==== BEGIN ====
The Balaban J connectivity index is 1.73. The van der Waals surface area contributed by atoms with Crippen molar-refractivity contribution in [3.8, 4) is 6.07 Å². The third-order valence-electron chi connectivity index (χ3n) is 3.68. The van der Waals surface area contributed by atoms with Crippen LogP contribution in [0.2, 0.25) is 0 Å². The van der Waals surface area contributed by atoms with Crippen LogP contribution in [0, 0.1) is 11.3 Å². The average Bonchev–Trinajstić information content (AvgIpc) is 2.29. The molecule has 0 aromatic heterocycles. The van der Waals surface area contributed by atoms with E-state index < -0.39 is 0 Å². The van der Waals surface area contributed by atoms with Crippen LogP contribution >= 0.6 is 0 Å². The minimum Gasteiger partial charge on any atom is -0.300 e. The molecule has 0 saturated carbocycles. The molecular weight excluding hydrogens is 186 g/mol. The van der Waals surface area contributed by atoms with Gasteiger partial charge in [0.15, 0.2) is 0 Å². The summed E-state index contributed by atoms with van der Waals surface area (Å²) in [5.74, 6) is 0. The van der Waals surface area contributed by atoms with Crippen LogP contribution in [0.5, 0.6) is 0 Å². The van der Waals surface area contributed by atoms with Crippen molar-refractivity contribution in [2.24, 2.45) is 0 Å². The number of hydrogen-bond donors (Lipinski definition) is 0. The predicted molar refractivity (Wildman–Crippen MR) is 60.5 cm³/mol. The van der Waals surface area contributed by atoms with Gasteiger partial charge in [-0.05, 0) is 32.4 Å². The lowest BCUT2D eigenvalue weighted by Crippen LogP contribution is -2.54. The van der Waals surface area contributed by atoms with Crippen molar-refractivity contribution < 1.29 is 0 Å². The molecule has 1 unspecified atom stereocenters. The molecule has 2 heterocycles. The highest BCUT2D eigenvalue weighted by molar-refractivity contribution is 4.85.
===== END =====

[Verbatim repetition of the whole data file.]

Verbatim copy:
The Balaban J connectivity index is 1.73. The van der Waals surface area contributed by atoms with Crippen molar-refractivity contribution in [3.8, 4) is 6.07 Å². The third-order valence-electron chi connectivity index (χ3n) is 3.68. The van der Waals surface area contributed by atoms with Crippen LogP contribution in [0.2, 0.25) is 0 Å². The van der Waals surface area contributed by atoms with Crippen LogP contribution in [0, 0.1) is 11.3 Å². The average Bonchev–Trinajstić information content (AvgIpc) is 2.29. The molecule has 0 aromatic heterocycles. The van der Waals surface area contributed by atoms with E-state index < -0.39 is 0 Å². The van der Waals surface area contributed by atoms with Crippen LogP contribution >= 0.6 is 0 Å². The minimum Gasteiger partial charge on any atom is -0.300 e. The molecule has 0 saturated carbocycles. The molecular weight excluding hydrogens is 186 g/mol. The van der Waals surface area contributed by atoms with Gasteiger partial charge in [0.15, 0.2) is 0 Å². The summed E-state index contributed by atoms with van der Waals surface area (Å²) in [5.74, 6) is 0. The van der Waals surface area contributed by atoms with Crippen LogP contribution in [0.5, 0.6) is 0 Å². The van der Waals surface area contributed by atoms with Crippen molar-refractivity contribution in [2.24, 2.45) is 0 Å². The number of hydrogen-bond donors (Lipinski definition) is 0. The predicted molar refractivity (Wildman–Crippen MR) is 60.5 cm³/mol. The van der Waals surface area contributed by atoms with Gasteiger partial charge in [-0.05, 0) is 32.4 Å². The lowest BCUT2D eigenvalue weighted by Crippen LogP contribution is -2.54. The van der Waals surface area contributed by atoms with Crippen molar-refractivity contribution < 1.29 is 0 Å². The molecule has 1 unspecified atom stereocenters. The molecule has 2 heterocycles. The highest BCUT2D eigenvalue weighted by molar-refractivity contribution is 4.85.